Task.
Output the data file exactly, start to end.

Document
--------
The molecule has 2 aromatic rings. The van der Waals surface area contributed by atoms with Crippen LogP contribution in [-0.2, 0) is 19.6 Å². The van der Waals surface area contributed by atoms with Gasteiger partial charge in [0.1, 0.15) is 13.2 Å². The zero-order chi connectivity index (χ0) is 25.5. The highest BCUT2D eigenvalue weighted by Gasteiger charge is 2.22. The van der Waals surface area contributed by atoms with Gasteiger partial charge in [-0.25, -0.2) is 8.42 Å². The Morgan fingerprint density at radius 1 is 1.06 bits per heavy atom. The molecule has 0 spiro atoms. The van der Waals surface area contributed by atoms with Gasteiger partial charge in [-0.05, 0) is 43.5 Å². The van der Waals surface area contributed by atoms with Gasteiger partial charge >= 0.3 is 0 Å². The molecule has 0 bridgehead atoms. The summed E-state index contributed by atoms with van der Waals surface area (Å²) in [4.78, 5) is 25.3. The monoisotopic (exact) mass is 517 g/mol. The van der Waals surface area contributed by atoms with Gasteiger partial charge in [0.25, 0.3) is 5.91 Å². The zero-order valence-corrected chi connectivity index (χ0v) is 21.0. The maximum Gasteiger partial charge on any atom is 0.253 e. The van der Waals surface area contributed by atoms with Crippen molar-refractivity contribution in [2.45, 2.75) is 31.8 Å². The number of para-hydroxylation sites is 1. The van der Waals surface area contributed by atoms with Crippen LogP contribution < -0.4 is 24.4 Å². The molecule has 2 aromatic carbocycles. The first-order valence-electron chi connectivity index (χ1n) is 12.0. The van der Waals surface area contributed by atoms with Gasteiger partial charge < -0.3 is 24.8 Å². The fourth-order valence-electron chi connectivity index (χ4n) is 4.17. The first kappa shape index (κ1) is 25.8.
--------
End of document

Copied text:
The molecule has 2 aromatic rings. The van der Waals surface area contributed by atoms with Crippen LogP contribution in [-0.2, 0) is 19.6 Å². The van der Waals surface area contributed by atoms with Gasteiger partial charge in [0.1, 0.15) is 13.2 Å². The zero-order chi connectivity index (χ0) is 25.5. The highest BCUT2D eigenvalue weighted by Gasteiger charge is 2.22. The van der Waals surface area contributed by atoms with Gasteiger partial charge in [-0.25, -0.2) is 8.42 Å². The Morgan fingerprint density at radius 1 is 1.06 bits per heavy atom. The molecule has 0 spiro atoms. The van der Waals surface area contributed by atoms with Gasteiger partial charge in [-0.05, 0) is 43.5 Å². The van der Waals surface area contributed by atoms with Gasteiger partial charge >= 0.3 is 0 Å². The molecule has 0 bridgehead atoms. The summed E-state index contributed by atoms with van der Waals surface area (Å²) in [4.78, 5) is 25.3. The monoisotopic (exact) mass is 517 g/mol. The van der Waals surface area contributed by atoms with Gasteiger partial charge in [0.25, 0.3) is 5.91 Å². The zero-order valence-corrected chi connectivity index (χ0v) is 21.0. The maximum Gasteiger partial charge on any atom is 0.253 e. The van der Waals surface area contributed by atoms with Crippen molar-refractivity contribution in [2.45, 2.75) is 31.8 Å². The number of para-hydroxylation sites is 1. The van der Waals surface area contributed by atoms with Crippen LogP contribution < -0.4 is 24.4 Å². The molecule has 2 aromatic carbocycles. The first-order valence-electron chi connectivity index (χ1n) is 12.0. The van der Waals surface area contributed by atoms with Gasteiger partial charge < -0.3 is 24.8 Å². The fourth-order valence-electron chi connectivity index (χ4n) is 4.17. The first kappa shape index (κ1) is 25.8.